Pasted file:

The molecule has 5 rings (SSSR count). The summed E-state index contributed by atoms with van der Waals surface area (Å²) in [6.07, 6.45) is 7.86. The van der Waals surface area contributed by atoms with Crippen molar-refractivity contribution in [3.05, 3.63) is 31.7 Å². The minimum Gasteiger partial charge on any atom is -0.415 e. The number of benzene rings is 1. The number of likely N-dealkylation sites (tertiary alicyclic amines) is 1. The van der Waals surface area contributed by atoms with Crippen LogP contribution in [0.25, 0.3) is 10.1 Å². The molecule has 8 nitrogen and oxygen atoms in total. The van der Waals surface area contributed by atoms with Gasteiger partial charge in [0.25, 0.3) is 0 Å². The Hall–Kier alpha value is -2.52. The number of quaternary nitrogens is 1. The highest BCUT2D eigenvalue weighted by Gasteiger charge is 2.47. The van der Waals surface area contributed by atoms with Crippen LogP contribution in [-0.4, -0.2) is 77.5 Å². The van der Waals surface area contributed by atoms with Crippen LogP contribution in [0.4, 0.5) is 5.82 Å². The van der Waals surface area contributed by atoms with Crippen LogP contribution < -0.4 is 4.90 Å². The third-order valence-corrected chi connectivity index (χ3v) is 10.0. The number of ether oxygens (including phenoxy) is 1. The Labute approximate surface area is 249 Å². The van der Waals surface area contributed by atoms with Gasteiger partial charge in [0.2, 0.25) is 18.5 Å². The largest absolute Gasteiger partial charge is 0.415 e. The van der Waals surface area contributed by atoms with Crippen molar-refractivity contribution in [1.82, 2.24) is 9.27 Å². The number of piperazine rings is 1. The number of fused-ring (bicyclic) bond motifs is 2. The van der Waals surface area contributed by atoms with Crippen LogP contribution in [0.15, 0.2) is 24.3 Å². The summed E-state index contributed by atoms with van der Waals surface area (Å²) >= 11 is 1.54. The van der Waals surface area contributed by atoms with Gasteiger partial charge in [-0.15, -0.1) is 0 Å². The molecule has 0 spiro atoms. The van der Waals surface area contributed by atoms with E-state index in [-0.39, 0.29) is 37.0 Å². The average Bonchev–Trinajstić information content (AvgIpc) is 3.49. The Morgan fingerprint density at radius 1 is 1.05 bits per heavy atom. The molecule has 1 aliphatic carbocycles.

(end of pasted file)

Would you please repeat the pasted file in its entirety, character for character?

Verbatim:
The molecule has 5 rings (SSSR count). The summed E-state index contributed by atoms with van der Waals surface area (Å²) in [6.07, 6.45) is 7.86. The van der Waals surface area contributed by atoms with Crippen molar-refractivity contribution in [3.05, 3.63) is 31.7 Å². The minimum Gasteiger partial charge on any atom is -0.415 e. The number of benzene rings is 1. The number of likely N-dealkylation sites (tertiary alicyclic amines) is 1. The van der Waals surface area contributed by atoms with Crippen LogP contribution in [0.25, 0.3) is 10.1 Å². The molecule has 8 nitrogen and oxygen atoms in total. The van der Waals surface area contributed by atoms with Gasteiger partial charge in [0.25, 0.3) is 0 Å². The Hall–Kier alpha value is -2.52. The number of quaternary nitrogens is 1. The highest BCUT2D eigenvalue weighted by Gasteiger charge is 2.47. The van der Waals surface area contributed by atoms with Crippen LogP contribution in [-0.4, -0.2) is 77.5 Å². The van der Waals surface area contributed by atoms with Crippen LogP contribution in [0.4, 0.5) is 5.82 Å². The van der Waals surface area contributed by atoms with Crippen LogP contribution < -0.4 is 4.90 Å². The third-order valence-corrected chi connectivity index (χ3v) is 10.0. The number of ether oxygens (including phenoxy) is 1. The Labute approximate surface area is 249 Å². The van der Waals surface area contributed by atoms with Gasteiger partial charge in [0.2, 0.25) is 18.5 Å². The largest absolute Gasteiger partial charge is 0.415 e. The van der Waals surface area contributed by atoms with Crippen molar-refractivity contribution in [1.82, 2.24) is 9.27 Å². The number of piperazine rings is 1. The number of fused-ring (bicyclic) bond motifs is 2. The van der Waals surface area contributed by atoms with Crippen LogP contribution in [0.15, 0.2) is 24.3 Å². The summed E-state index contributed by atoms with van der Waals surface area (Å²) >= 11 is 1.54. The van der Waals surface area contributed by atoms with Gasteiger partial charge in [-0.15, -0.1) is 0 Å². The molecule has 0 spiro atoms. The van der Waals surface area contributed by atoms with E-state index in [-0.39, 0.29) is 37.0 Å². The average Bonchev–Trinajstić information content (AvgIpc) is 3.49. The Morgan fingerprint density at radius 1 is 1.05 bits per heavy atom. The molecule has 1 aliphatic carbocycles.